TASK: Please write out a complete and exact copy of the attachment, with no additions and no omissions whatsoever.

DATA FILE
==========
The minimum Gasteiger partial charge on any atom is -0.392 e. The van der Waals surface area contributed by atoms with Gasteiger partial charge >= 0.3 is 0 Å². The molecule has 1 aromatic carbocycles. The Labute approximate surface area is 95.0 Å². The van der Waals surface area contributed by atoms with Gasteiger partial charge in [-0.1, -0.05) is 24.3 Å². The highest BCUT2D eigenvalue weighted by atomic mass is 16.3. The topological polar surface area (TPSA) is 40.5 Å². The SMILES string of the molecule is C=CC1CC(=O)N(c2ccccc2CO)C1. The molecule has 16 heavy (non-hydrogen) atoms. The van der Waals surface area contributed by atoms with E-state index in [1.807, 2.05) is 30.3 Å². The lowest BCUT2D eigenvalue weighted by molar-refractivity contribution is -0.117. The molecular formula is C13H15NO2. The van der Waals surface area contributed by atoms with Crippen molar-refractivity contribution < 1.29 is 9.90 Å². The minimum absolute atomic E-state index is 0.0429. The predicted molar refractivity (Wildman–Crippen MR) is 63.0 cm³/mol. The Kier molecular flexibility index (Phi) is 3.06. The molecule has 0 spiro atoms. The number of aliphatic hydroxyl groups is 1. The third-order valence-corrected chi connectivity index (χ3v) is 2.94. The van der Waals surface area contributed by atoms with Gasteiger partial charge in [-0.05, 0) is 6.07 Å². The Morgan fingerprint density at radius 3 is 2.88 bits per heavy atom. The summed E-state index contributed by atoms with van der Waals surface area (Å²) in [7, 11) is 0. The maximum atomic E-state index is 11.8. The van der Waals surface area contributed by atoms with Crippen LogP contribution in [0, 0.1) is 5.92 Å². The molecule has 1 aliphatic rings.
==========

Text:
The minimum Gasteiger partial charge on any atom is -0.392 e. The van der Waals surface area contributed by atoms with Gasteiger partial charge >= 0.3 is 0 Å². The molecule has 1 aromatic carbocycles. The Labute approximate surface area is 95.0 Å². The van der Waals surface area contributed by atoms with Gasteiger partial charge in [-0.1, -0.05) is 24.3 Å². The highest BCUT2D eigenvalue weighted by atomic mass is 16.3. The topological polar surface area (TPSA) is 40.5 Å². The SMILES string of the molecule is C=CC1CC(=O)N(c2ccccc2CO)C1. The molecule has 16 heavy (non-hydrogen) atoms. The van der Waals surface area contributed by atoms with E-state index in [1.807, 2.05) is 30.3 Å². The lowest BCUT2D eigenvalue weighted by molar-refractivity contribution is -0.117. The molecular formula is C13H15NO2. The van der Waals surface area contributed by atoms with Crippen molar-refractivity contribution < 1.29 is 9.90 Å². The minimum absolute atomic E-state index is 0.0429. The predicted molar refractivity (Wildman–Crippen MR) is 63.0 cm³/mol. The Kier molecular flexibility index (Phi) is 3.06. The molecule has 0 spiro atoms. The number of aliphatic hydroxyl groups is 1. The third-order valence-corrected chi connectivity index (χ3v) is 2.94. The van der Waals surface area contributed by atoms with Gasteiger partial charge in [-0.05, 0) is 6.07 Å². The Morgan fingerprint density at radius 3 is 2.88 bits per heavy atom. The summed E-state index contributed by atoms with van der Waals surface area (Å²) in [7, 11) is 0. The maximum atomic E-state index is 11.8. The van der Waals surface area contributed by atoms with Crippen LogP contribution in [0, 0.1) is 5.92 Å². The molecule has 1 aliphatic rings.